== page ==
Knowledge is power - knowing what is going on in your environment is the biggest thing... what software is your customer using? Make sure that billing to your customer includes all costs; make sure utilisation matches your billing, etc.
Process management - the right processes in place enable one to manage information regarding onboarding, provisioning and billing new customers.
Dealing with vendor audits - make sure that you have the right proof at hand to make sure that you are correctly licensed in the event of a vendor audit.
Lastly, Theodore Watson, Microsoft's Attorney for Legal and Corporate Affairs, spoke on the impact of data sovereignty laws under the Personal Information Act on the cloud business realm.
He opened on this important topic by explaining that the recent implementation of the Protection of Personal Information (POPI) Act has an impact on every aspect of everyday life, but it is this which is driving the privacy and security discussions for the cloud industry at the moment. Watson was at pains to state that POPI isn't about all data, it's only about personal information. However, just about any information which can identify a person can be classified as 'personal information'.
Watson highlighted that parties need to be responsible with the information they collect - for example, parties will need to give notice that they're collecting one's personal information as well as inform the person exactly what the collected information will be used for. Parties cannot simply forward or sell this information onto other parties without prior consent either. Ignorance or wilful misconduct is going to prove costly for those who do not comply with these new regulations, with punishments including jail time as well as stiff fines. Through the implementation of this Act, private individuals are increasingly being given the power to control the usage of the information which they choose to provide. The same principles apply to those dealing within hosting environments - the POPI Act is there to set the obligations to protect the data subject. This data subject passes his information onto the responsible party who then outsources some of its services to a hoster, who has contractual terms with the responsible party regarding security and usage.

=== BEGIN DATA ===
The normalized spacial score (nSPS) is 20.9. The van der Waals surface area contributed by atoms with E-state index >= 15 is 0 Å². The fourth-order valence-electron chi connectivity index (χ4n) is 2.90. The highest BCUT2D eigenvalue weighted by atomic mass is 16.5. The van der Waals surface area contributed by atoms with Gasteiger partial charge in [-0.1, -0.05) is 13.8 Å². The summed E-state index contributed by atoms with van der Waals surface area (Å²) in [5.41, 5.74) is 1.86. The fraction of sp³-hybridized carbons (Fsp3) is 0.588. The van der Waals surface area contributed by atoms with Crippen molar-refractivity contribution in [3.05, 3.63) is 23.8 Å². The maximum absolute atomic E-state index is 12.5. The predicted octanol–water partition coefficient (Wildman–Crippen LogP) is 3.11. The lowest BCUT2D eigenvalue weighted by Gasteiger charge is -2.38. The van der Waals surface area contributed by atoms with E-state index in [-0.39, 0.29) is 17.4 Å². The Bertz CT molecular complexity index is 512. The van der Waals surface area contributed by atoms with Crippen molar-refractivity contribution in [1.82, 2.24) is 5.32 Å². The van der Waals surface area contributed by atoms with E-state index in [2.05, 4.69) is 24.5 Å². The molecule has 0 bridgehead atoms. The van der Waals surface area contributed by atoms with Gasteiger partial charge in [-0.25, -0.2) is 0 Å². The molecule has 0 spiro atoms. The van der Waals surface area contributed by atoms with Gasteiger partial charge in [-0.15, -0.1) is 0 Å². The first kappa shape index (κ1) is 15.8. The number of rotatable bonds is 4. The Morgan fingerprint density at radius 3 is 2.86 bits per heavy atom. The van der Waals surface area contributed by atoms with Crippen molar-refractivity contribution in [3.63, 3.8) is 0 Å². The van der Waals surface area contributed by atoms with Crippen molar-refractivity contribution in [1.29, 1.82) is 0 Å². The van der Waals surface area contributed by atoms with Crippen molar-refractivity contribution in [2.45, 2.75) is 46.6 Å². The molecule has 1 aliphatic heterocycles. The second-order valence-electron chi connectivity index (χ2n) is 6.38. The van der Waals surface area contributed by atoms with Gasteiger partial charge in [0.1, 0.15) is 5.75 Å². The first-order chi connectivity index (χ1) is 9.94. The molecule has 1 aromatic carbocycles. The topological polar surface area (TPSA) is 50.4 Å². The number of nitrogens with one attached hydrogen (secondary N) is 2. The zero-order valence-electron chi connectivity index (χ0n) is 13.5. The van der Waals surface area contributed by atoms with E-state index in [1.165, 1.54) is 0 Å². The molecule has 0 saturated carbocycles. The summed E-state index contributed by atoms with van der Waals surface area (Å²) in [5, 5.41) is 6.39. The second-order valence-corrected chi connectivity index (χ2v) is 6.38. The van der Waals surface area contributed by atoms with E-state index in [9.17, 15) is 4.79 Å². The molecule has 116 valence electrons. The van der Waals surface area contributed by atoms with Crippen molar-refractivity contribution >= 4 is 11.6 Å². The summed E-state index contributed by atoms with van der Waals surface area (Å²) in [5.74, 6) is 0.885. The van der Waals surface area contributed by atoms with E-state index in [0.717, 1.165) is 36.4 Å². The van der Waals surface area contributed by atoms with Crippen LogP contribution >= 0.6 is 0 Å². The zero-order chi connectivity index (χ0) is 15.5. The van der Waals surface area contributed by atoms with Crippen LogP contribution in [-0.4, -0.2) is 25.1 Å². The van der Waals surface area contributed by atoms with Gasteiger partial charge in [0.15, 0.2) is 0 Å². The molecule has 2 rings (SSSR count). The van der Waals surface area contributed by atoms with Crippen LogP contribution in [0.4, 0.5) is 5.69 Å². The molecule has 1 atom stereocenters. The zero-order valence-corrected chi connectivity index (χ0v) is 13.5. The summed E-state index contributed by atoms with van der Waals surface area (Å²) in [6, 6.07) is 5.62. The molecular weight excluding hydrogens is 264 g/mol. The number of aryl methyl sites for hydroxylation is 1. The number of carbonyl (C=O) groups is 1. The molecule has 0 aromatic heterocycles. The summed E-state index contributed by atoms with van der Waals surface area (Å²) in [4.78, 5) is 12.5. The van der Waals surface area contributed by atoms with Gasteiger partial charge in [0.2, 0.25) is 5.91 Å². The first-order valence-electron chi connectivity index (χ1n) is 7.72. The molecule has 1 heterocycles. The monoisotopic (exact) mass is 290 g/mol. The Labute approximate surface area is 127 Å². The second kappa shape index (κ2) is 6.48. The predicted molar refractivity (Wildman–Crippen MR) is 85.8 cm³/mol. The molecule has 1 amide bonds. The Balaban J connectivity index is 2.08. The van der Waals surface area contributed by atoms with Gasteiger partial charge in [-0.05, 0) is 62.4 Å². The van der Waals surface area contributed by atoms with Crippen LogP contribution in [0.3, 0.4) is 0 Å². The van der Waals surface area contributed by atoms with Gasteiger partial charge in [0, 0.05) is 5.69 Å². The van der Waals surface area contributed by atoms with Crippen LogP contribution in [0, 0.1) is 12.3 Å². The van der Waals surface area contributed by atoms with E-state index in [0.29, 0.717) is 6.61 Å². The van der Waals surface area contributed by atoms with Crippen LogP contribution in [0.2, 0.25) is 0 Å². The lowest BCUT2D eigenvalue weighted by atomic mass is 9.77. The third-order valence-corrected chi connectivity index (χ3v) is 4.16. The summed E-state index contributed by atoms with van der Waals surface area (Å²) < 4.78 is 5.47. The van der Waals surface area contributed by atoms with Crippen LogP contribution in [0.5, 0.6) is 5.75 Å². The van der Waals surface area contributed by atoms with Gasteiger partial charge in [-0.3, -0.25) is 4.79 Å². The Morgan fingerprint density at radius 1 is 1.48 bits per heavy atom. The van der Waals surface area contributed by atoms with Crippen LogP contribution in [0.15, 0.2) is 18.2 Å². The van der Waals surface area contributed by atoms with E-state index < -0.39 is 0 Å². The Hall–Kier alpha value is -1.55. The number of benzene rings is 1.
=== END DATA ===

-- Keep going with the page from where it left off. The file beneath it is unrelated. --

Watson also advised that organisations need to appoint an information officer - preferably from an auditing/legal background as opposed to an IT background - to manage, implement, understand and control these information policies.
He additionally discussed the often misconstrued position around the transfer of data outside of the borders of South Africa. In this regard, he briefly analysed section 72 of POPI, which regulates how 'personal information' can be stored or processed outside of South Africa. The message is clear - follow Section 72 and you may lawfully store or process information outside South Africa. Watson recently addressed this issue in an article which he wrote for Microsoft and which can be located here.
Overall, the First Distribution MSP & Hosting Roadshow provided some valuable information and insights into some of the hot topics around this environment. Future such events will no doubt provide yet more of the same.